5. . . .You will never be a "writer."
The truth: You don't need a degree, a rite of passage or a dramatic moment to occur before you can call yourself a "writer." I used to think that my writing wasn't real until it got published. What that means is that I gave someone else the power to decide when I was a bonafide writer, when in actuality I have always been a writer. After being published, I felt no more like a "real" writer than I had before. Sure, I felt validated and successful, but I didn't see myself as more of a writer than before I was published.
6. . . .When the time is right, the schedule is clear, and you feel moved, you will write.
The truth: You should write everyday. Write something. Write anything. To be able to write, you have to build your muscle. The writing muscle. If you want that muscle to do much for you, then you've got to give it a workout regularly and build it up so that it's strong when you need it.
7. . . .You waste too much time thinking what to write about.
The truth: You have to think before you can write, otherwise, what are you going to write about? The biggest percentage of my writing workand the most demanding partdoesn't occur when I'm in the act of hitting some keys on a keyboard. It actually occurs when I'm driving, falling asleep, or taking a walk. Because that's my thinking time. For me, thinking makes up about 75 percent of every writing task I do. If I haven't thought about my work before sitting down to write, then I'm already behind, even though I just sat down. Now, the time will come, however, when the negative voice will win if you don't write something.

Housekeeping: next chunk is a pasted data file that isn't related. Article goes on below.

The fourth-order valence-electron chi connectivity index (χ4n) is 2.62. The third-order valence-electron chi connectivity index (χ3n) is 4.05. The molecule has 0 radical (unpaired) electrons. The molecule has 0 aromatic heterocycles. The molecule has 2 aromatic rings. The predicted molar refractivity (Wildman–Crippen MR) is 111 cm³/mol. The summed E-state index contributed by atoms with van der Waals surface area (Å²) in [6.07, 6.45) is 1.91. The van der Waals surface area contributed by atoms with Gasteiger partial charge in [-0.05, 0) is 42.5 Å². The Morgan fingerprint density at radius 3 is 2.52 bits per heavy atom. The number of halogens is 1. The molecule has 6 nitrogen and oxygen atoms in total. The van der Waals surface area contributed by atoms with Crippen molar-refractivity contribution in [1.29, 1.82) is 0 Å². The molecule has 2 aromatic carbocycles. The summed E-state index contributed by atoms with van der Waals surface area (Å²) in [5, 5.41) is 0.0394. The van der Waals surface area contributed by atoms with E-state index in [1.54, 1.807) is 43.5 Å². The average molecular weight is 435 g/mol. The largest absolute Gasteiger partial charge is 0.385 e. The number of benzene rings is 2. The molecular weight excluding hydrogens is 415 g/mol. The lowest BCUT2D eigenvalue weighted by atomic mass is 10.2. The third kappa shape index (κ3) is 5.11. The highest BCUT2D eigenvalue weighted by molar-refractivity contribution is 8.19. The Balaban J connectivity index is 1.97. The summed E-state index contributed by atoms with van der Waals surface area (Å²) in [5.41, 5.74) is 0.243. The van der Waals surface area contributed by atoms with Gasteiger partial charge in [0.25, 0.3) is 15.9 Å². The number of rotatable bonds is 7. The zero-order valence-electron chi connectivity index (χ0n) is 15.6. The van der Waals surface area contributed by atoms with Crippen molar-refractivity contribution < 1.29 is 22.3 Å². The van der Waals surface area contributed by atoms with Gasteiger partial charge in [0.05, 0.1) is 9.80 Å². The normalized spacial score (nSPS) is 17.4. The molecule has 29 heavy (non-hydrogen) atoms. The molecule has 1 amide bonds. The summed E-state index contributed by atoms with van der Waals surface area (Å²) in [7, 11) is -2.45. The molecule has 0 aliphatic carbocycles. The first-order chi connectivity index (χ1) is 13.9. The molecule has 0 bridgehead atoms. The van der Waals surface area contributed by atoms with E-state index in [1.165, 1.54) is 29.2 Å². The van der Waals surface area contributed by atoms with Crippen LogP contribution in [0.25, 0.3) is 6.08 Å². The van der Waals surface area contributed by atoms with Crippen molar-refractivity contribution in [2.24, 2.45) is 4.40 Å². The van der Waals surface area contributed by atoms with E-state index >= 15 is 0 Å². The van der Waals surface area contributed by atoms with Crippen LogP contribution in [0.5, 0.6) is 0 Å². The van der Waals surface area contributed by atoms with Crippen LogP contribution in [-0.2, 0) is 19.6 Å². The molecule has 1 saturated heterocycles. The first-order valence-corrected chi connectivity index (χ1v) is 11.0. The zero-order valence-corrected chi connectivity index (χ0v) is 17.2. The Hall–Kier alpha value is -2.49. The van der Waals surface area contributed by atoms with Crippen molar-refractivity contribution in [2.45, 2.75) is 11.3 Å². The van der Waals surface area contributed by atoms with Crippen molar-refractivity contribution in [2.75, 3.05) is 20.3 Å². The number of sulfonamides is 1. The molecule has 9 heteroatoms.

8. . . .Good writing only comes when you're inspired.
The truth: Good writing also comes when it hurts. It comes when it's a struggle to get out. It comes after countless rewrites. It doesn't just come when inspired. My inspiration often is directly tied to my deadlines. The more time I have, the more excuses I generate. The closer I am to the drop-dead hour, the more the juices flow. The negative voices seem to disappear when the piece is due tomorrow.